Like so many who had experienced the true horrors of war, Jack preferred to forget, but he sometimes provided insights with off-the-wall humour. When asked if he was in the famous Beersheba charge he went uncharacteristically silent, then said, 'Well, I was presented to the King and Queen. They inspected our line in Buckingham Palace. The King stopped in front of me, looked down at my shoes and said. "Struth, Jack, they're filthy", so I said, 'Give us a go cobber, I've been out fighting the bloody Turks in the mud and the filth, what else would you expect?' At which the King replied, "I understand Jack, but, you know how it is with the Queen, she's a bit houseproud and has just spent all morning vacuuming the palace".

Jack passionately hated Churchill because of the offhand way he 'fed us to the Turks' to take the pressure of his own forces, and he had a similar opinion of all politicians who create wars then send the cream of our youth to get slaughtered while they stay safely at home. His idea of sweet revenge was to live to twice the pension age just to see the government's response when he claimed a double pension.

If anyone had a chance of living to 130, Jack was definitely in the running. He was tough, resilient and full of fun, and thought nothing of walking briskly for hours through bush, marshes and along the northern beaches in search of wild pig. He was a reminder that it takes a special person to live in isolation because, far from being easy, it is one long battle to keep body and soul together. Yet he was often condemned as being a lazy, indolent waster by those of comfortable circumstance. He especially suffered such criticism on the rare days when tourists, up from Cairns on the weekly ferry, would suddenly appear at his shack, peering in as if he were a zoo exhibit.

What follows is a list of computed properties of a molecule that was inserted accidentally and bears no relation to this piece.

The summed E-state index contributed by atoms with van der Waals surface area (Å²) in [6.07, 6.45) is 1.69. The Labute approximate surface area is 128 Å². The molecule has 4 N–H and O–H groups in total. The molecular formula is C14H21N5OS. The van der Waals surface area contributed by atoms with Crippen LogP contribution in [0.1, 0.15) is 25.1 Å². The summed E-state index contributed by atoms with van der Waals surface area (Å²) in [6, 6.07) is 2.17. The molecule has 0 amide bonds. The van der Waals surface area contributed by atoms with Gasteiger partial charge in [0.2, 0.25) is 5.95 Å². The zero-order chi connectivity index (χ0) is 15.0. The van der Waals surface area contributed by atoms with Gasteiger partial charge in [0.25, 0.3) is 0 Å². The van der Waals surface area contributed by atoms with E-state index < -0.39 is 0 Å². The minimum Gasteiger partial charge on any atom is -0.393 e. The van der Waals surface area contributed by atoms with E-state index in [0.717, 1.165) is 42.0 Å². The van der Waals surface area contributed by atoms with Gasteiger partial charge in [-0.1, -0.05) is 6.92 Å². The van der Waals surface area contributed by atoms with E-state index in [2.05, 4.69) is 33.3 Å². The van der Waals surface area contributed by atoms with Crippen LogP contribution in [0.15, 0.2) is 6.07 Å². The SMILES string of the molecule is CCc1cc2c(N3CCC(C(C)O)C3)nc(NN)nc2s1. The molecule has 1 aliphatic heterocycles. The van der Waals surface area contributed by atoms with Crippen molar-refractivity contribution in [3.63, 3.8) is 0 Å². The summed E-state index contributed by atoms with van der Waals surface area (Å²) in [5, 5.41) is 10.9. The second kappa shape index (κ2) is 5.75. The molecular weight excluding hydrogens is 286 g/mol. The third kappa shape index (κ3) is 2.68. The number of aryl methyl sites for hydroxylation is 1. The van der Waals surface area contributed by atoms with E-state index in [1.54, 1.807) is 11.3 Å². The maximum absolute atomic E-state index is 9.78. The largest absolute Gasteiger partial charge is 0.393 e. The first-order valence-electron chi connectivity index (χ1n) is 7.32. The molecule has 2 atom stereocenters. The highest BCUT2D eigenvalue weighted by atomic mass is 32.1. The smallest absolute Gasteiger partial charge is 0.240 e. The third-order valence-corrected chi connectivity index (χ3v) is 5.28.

One group included a truly insufferable urban female who berated him for being a bludger: a burden on the public purse. Not one to suffer fools easily, Jack responded by politely saying, 'Good heavens lady, I'm not here by choice, I have a fatal, contagious disease. I was quarantined here by the Department of Health'.

The look on the lady's face as she swung around and strutted quickly back along the beach, anxiously herding her flock as she went, was one of Jack's most cherished memories. And his telling of the story was his way of assuring cruising yachties that they were different and always welcome. He hated tourists but enjoyed the company of serious travellers and was always wonderful company.

I'm not sure when Jack disappeared, I only remember the shock of finding his shack empty and vandalised during one of my regular visits in the early 1970s. Obviously he didn't make it to twice the pension age, but if you're listening Jack, things were much better in your day, and if you think it was hard being an individual then, now you'd either be heritage listed or evicted as a security threat - unless, of course, you opened your shack to tourists.